Portfolio: 2 million square feet of medical office space spread across the United States from Florida to Hawaii.
Challenge: Since my primary focus is healthcare real estate management and leasing, the biggest challenge for my team is getting our arms around the growth of the healthcare industry as it relates to real estate management and leasing. Medical office buildings are a proven asset class—outpacing the commercial office sector during this market cycle—but to really excel you have to understand the market dynamics and the political landscape that shape the healthcare industry. Not only do we need to manage to a higher standard, but also we need to understand the physician's practice so we can add value and help our tenants be more successful.
It used to be that when you went to the doctor to have a medical procedure, you went to a hospital. Today, many of those procedures are taking place in the medical office buildings and ambulatory surgery centers that we manage. Unlike commercial office space, many are open seven days a week, sometimes 24 hours a day.We've had to adapt our management techniques accordingly.
The reality of managed care is that we cannot be the most expensive option out there. Our tenants are getting a smaller percentage of insurance reimbursement, so we need to respond with a competitive rate. We've also committed to being socially and environmentally responsible, for both new development and our existing properties.
Strategy: We've poured a lot of resources into education and research. For us to achieve our goal—to provide services that will enhance the relationship between the physician and the patient and make the doctor's business more profitable—we have to manage both the bricks and mortar and the unique opportunities for healthcare tenants. We try to identify synergies where we are able to put together the right mix of doctors into a single development so they can benefit from cross-referrals. We look for valueadded services like electronic medical record storage and supply e-procurement. All this while working to create an appealing (and hospital clean) environment so our tenants will stay in our buildings and refer people to our buildings.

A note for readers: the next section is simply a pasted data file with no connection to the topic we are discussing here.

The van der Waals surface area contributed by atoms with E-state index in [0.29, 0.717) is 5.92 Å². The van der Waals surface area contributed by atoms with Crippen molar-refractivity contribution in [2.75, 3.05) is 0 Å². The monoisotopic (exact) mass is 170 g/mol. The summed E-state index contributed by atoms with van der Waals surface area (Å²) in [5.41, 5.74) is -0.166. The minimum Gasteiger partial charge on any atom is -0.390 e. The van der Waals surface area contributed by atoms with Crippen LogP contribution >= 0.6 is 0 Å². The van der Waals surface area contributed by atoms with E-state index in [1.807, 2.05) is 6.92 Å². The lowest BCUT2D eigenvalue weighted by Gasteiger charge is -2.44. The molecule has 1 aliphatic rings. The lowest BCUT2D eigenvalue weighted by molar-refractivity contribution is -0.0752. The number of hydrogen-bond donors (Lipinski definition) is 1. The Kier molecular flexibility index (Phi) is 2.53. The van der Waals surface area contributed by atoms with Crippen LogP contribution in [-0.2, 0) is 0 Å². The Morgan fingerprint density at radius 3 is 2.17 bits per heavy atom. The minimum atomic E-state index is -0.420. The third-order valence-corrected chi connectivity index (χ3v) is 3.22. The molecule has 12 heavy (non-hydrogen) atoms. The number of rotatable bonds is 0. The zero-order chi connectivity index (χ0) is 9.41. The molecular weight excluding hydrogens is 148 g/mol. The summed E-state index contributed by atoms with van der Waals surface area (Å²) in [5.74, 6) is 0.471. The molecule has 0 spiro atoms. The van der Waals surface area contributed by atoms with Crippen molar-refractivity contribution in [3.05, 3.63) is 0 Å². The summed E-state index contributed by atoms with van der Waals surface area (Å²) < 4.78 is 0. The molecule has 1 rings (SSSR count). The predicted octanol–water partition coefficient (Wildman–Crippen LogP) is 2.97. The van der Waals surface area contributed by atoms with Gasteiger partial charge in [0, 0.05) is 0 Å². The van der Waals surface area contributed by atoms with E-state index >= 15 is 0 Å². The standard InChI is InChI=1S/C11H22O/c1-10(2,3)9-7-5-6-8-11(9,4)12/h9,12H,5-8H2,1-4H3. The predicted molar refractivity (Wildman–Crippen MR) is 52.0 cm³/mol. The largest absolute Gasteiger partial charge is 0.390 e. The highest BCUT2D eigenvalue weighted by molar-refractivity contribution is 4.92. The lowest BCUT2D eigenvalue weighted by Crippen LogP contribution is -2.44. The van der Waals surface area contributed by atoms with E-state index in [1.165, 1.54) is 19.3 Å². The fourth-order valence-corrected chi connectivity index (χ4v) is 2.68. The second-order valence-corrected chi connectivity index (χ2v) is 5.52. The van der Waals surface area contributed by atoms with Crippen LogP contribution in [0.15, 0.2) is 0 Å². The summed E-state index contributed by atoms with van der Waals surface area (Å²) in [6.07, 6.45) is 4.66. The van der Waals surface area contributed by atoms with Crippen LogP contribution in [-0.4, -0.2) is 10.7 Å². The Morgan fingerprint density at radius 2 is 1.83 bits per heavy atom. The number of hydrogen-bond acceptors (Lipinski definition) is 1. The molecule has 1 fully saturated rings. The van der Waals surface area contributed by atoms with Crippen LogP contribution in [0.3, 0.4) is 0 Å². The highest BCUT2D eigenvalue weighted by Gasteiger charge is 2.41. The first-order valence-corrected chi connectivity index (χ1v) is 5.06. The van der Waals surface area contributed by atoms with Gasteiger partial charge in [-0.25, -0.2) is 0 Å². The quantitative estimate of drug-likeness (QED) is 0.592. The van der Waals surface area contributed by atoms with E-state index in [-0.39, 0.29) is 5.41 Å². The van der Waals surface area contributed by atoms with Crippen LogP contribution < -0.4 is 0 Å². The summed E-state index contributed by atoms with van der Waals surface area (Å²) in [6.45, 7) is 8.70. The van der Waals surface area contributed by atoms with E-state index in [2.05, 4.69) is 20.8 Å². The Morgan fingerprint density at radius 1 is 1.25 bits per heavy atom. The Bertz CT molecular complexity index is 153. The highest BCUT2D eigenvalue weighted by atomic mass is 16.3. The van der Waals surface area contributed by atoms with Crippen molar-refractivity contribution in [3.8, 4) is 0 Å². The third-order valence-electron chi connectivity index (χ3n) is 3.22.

From the real estate side, we're taking part in the ENERGY STAR program. We've accepted BOMA's 7-Point Challenge to reduce energy compump[tion by 30 percent by 2012. We've been working toward LEED certification in our new developments. In our existing buildings, we constantly work to maximize our operating systems and improve the quality of the environment inside the building envelope. It's absolutely critical that we keep pace with the best practices in building operations, for example, by participating in BOMA's annual benchmarking report, the Experience Exchange Report.
Conference Perspective: That's where the BOMA International Conference and The Office Building Show excels. It's all about exposure—building a sense of awareness about other folks' methods, including the pluses and the minuses. I also want to mention the Medical Office Building Seminar that takes place just before the BOMA International Conference. BOMA embraces healthcare real estate. Both events are great for real estate education and bringing together a fantastic group of industry peers.
For me, the single greatest benefit of attending these events is building my peer network. Just last week I was able to leverage my network to ask questions about business opportunities in a new region for us. It was like we knew one another and shared a similar vision.
And the other great benefit is the tradeshow. The Office Building Show is excellent. It's really important for us not just to learn about the latest products out there but also to see them, touch them and meet the people behind them. Building relationships with our vendors helps us recognize and understand new opportunities when they arise.